Jesus is making a claim to be the king of the Jews.  The crowd see it, the Pharisees see it and their reactions and responses will lead ultimately to the crucifixion.  That is Jesus’ plan, that’s why he is heading to Jerusalem in this way.

The crowds response

The Pharisees response can wait until Good Friday, what’s of interest today is the crowd’s response.  Remember its coming up to passover.  Jerusalem is filling up with pilgrims from all over Israel and further afield.  The city will be heaving with people going in all directions – but here outside the city the crowds will mostly be headed towards the city.
There will be lots of foreigners who won’t know who Jesus is, but there will also be many people who have seen Him and even more who have heard what He has done.
At the sight of Him riding a donkey, they begin singing his praises ‘Hosanna in the Highest’ and ‘Blessed is he who comes in the name of the Lord’.

Royal Homage

They spread their cloaks on the road in front of him.  That must have confused the donkey!  You don’t do that for just anyone, I’ve never even heard of a celebrity receiving such treatment.  This response is reserved for Kings and Queens.  When Jehu was anointed king in 2 Kings 9:13 they immediately took off their cloaks and put them on the bare steps for him to walk on, the trumpets sounded and the crowd began shouting ‘Jehu is king’.

Simon Maccabaeus

The tradition of cutting branches seems to come from the victory of Simon Maccabaeus over the Syrians in 141 bce, where his return to Jerusalem was marked by his followers holding and waving palm branches.  As palms are not native to Jerusalem, the people responded by cutting down whatever leafy branches they could find and waving them and laying them in front of Jesus.  That must have confused the donkey too!

Peoples expectations

It is clear from these reactions and the chanting - “Blessed is the coming kingdom of our father David!” (v10) that the crowd were expecting just one thing.  They saw this as an opportunity to remove the Roman occupiers and restore the kingdom of David.  They saw this as a chance to restore their religious freedoms once again as Simon had done. Even though for the most part the Romans didn’t interfere with the Jewish religion.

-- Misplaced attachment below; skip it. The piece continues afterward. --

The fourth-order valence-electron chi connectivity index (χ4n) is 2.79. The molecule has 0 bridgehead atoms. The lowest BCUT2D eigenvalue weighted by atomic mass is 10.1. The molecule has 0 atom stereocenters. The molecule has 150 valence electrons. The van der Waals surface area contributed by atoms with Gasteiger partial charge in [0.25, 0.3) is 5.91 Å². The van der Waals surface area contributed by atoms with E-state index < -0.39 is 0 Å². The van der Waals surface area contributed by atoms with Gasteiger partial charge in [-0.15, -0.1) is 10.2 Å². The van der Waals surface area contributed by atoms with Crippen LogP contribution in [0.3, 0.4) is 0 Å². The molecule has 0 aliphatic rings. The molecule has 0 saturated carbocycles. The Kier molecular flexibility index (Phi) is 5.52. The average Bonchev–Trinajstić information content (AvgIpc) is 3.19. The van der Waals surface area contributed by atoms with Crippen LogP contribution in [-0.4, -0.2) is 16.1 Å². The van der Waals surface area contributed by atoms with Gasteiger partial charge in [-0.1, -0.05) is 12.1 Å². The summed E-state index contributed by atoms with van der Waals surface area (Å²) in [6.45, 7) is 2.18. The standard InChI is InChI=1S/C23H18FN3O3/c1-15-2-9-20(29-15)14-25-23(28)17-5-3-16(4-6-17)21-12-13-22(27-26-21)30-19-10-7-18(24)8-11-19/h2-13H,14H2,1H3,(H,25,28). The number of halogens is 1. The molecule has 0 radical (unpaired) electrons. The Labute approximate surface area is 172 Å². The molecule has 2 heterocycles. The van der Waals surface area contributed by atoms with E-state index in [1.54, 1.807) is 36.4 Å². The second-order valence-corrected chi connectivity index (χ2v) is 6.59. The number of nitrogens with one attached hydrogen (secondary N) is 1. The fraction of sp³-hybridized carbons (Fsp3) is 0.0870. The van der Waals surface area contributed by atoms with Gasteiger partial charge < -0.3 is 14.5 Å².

Hosanna

We should look briefly at the other two chants – Hosanna and ‘Blessed is he who comes in the name of the Lord’.
Hosanna simply means ‘save now’, but by this time had already become a shout of praise to God, and has retained that meaning to this day. 

Blessed ...

‘Blessed is he who comes in the name of the Lord’ was the greeting use as pilgrims arrived in Jerusalem, so it would have been very familiar to them all.  Both these chants come for Psalm 118 verses 25 & 26, one of the Hallel psalms that would have been sung on the pilgrimage anyway.  Now though the attention of the crowd is on Jesus and the chants and shouts are focussed on him and the expected outcome of his journey to Jerusalem.

Frenzy – return of the kingdom

The crowd has whipped itself up into a frenzy.  They have been calling for the return on the kingdom of David, not the return of the king, so they are going to be disappointed, because in the excitement they have missed the second part of the prophecy, so their understanding is limited.

Jesus in Jerusalem

Jesus enters Jerusalem and goes to the temple.  In verse 11 “He looks around at everything” might make Him sound like a tourist, but Jesus has been to the temple before – more than once.  He is looking around to see just how things work, the money changers, the people who sell small animals for sacrifice, any other trading activities that might be taking place.  He’s taking in the layout and getting ready for tomorrow.  By now its too late, and its time for the walk back to Bethany, two miles away across the valley.

No crowd

Now there is no crowd – where have they all gone?  They have melted away towards the homes they are staying in, to the outlying villages, to the camp sites.  They will be reflecting on what they saw today, and as they do their anger will grow as they believe their hopes have been dashed.